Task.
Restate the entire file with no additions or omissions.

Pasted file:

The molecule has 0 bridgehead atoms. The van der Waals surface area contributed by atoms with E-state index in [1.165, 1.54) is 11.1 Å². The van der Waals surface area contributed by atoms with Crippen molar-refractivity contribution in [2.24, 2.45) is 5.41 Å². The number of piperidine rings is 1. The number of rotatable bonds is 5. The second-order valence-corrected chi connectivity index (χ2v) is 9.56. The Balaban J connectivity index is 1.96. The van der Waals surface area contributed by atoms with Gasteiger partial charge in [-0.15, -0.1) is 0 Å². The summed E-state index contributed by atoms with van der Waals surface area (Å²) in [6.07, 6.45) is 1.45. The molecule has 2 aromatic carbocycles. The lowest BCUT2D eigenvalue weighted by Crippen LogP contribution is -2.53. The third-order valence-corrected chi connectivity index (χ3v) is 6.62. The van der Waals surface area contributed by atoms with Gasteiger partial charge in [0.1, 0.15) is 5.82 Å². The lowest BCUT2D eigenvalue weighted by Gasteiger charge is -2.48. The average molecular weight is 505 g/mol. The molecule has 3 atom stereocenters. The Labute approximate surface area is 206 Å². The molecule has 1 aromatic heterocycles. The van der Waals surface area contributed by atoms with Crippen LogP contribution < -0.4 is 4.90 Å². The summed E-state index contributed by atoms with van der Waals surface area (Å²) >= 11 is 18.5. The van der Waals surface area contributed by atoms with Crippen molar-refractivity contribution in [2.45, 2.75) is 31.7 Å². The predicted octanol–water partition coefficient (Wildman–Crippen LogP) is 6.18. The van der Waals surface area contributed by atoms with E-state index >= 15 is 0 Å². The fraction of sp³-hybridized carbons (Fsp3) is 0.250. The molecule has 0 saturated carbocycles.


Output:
The molecule has 0 bridgehead atoms. The van der Waals surface area contributed by atoms with E-state index in [1.165, 1.54) is 11.1 Å². The van der Waals surface area contributed by atoms with Crippen molar-refractivity contribution in [2.24, 2.45) is 5.41 Å². The number of piperidine rings is 1. The number of rotatable bonds is 5. The second-order valence-corrected chi connectivity index (χ2v) is 9.56. The Balaban J connectivity index is 1.96. The van der Waals surface area contributed by atoms with Gasteiger partial charge in [-0.15, -0.1) is 0 Å². The summed E-state index contributed by atoms with van der Waals surface area (Å²) in [6.07, 6.45) is 1.45. The molecule has 2 aromatic carbocycles. The lowest BCUT2D eigenvalue weighted by Crippen LogP contribution is -2.53. The third-order valence-corrected chi connectivity index (χ3v) is 6.62. The van der Waals surface area contributed by atoms with Gasteiger partial charge in [0.1, 0.15) is 5.82 Å². The lowest BCUT2D eigenvalue weighted by Gasteiger charge is -2.48. The average molecular weight is 505 g/mol. The molecule has 3 atom stereocenters. The Labute approximate surface area is 206 Å². The molecule has 1 aromatic heterocycles. The van der Waals surface area contributed by atoms with Crippen LogP contribution < -0.4 is 4.90 Å². The summed E-state index contributed by atoms with van der Waals surface area (Å²) >= 11 is 18.5. The van der Waals surface area contributed by atoms with Crippen molar-refractivity contribution in [2.45, 2.75) is 31.7 Å². The predicted octanol–water partition coefficient (Wildman–Crippen LogP) is 6.18. The van der Waals surface area contributed by atoms with E-state index >= 15 is 0 Å². The fraction of sp³-hybridized carbons (Fsp3) is 0.250. The molecule has 0 saturated carbocycles.